Customers are key to every business’s survival, and keeping them from churning and turning to competitors is an always-on priority.
Learning to calculate the rate at which your business is holding onto its customers can be a valuable first step toward attracting, delivering the experiences and outcomes they expect, and driving long-term loyalty and retention.
To calculate it, you need to know:
- The number of initial customers
- The number of new customers
- The number of final customers
Then, you can simply subtract the number of new customers from the number of final customers and divide that result by the number of initial customers. To represent customer retention rate as a percentage, you’ll multiply that result by 100.
Keep reading to discover how to use the customer retention rate formula, common variations, and how you can put it to use in your organization.
What Is Customer Retention?
Before we move on to the customer retention rate formula, it’s important to understand what customer retention is.
Customer retention is a measure of the portion of customers that are still active at the end of a measurement period, which might be a month, 12 weeks, 6 months, year-over-year, or any window of time that you want to evaluate.
The higher your customer retention rate, the better. A higher retention rate means you’re maintaining a level of customer satisfaction and providing a customer experience that fosters loyalty.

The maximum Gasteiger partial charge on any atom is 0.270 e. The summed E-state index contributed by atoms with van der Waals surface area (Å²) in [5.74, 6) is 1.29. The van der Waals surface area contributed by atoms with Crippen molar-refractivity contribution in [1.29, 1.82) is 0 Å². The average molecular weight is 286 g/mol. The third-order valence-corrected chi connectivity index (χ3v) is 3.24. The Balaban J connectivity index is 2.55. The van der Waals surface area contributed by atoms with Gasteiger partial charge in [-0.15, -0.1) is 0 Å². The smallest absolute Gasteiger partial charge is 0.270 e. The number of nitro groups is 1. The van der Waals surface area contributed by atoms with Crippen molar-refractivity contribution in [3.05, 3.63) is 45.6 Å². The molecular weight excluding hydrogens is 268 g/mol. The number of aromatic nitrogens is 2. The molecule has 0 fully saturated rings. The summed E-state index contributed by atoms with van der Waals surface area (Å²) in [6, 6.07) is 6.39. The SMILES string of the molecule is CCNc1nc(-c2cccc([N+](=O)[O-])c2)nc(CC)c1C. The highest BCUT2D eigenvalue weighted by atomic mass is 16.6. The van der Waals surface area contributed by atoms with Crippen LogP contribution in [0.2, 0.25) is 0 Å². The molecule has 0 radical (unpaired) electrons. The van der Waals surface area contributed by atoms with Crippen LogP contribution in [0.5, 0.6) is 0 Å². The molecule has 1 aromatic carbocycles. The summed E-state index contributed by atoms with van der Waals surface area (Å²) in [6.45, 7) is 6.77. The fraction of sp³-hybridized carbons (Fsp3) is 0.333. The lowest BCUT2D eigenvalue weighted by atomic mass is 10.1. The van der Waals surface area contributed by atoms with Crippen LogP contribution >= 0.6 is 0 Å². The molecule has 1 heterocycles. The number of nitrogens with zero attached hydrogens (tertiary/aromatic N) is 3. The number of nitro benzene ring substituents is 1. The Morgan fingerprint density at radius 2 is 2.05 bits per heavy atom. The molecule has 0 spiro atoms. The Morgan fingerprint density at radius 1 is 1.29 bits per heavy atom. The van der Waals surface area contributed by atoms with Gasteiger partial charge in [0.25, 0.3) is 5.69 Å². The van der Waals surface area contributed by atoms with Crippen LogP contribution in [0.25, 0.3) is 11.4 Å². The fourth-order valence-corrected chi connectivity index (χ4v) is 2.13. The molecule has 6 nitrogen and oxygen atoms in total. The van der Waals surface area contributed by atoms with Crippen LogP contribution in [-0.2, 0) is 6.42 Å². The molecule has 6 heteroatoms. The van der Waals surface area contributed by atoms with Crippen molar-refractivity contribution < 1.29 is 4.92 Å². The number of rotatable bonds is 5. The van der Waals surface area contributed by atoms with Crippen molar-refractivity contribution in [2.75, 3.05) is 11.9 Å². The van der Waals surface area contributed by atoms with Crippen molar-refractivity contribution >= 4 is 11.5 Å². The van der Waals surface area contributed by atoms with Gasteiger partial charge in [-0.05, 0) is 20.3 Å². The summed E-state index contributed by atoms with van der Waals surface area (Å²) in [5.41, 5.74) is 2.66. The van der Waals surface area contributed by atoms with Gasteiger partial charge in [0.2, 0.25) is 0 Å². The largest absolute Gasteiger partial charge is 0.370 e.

A high customer retention rate indicates that your retained customers trust your business and your products or services. As a result, these customers tend to increase their average order value over time, contributing to a higher customer lifetime value (CLV).
For years, it’s been said that it costs five times more to acquire a new customer than to retain an existing one.
However, thought leaders have recently offered a different perspective: while customer retention is a goal to strive for, you shouldn’t put all your efforts into retention at the expense of acquisition.
Companies should balance retention and acquisition costs, taking each customer’s potential CLV into consideration, according to Peter Fader, a Wharton marketing professor interviewed by Blake Morgan at Forbes.
Another perk to keeping more of your valued customers is that you have more time and opportunity to cultivate positive relationships with brand ambassadors.
Customer retention rate may be confused with customer churn rate. However, customer churn rate is the inverse of retention rate: The lower your customer churn rate, the better. A low churn rate means few of your customers stopped doing business with you or switched to a competitor.
The Customer Retention Rate Formula
The full customer retention rate formula is easy to grasp and only requires three unique figures to be calculated with precision. Those figures are as follows:
- Initial Number of Customers (INC) – These are all of the customers that were actively transacting with your business at the start of a given period of time.
- Final Number of Customers (FNC) – This number represents all of the active customers that your business had on the very last day of a specific time period.
- Number of New Customers (NNC) – These are all of the customers that your business has transacted with for the very first time between the starting and ending dates of a given stretch of time.
With all of the above figures in mind, you can fill in the blanks of the following formula to quickly calculate your customer retention rate:
[(FNC-NNC) / INC] x 100 = customer retention rate
The final result that you get from the formula above should be a clean percentage that you can plug into your wider datasets to analyze in detail.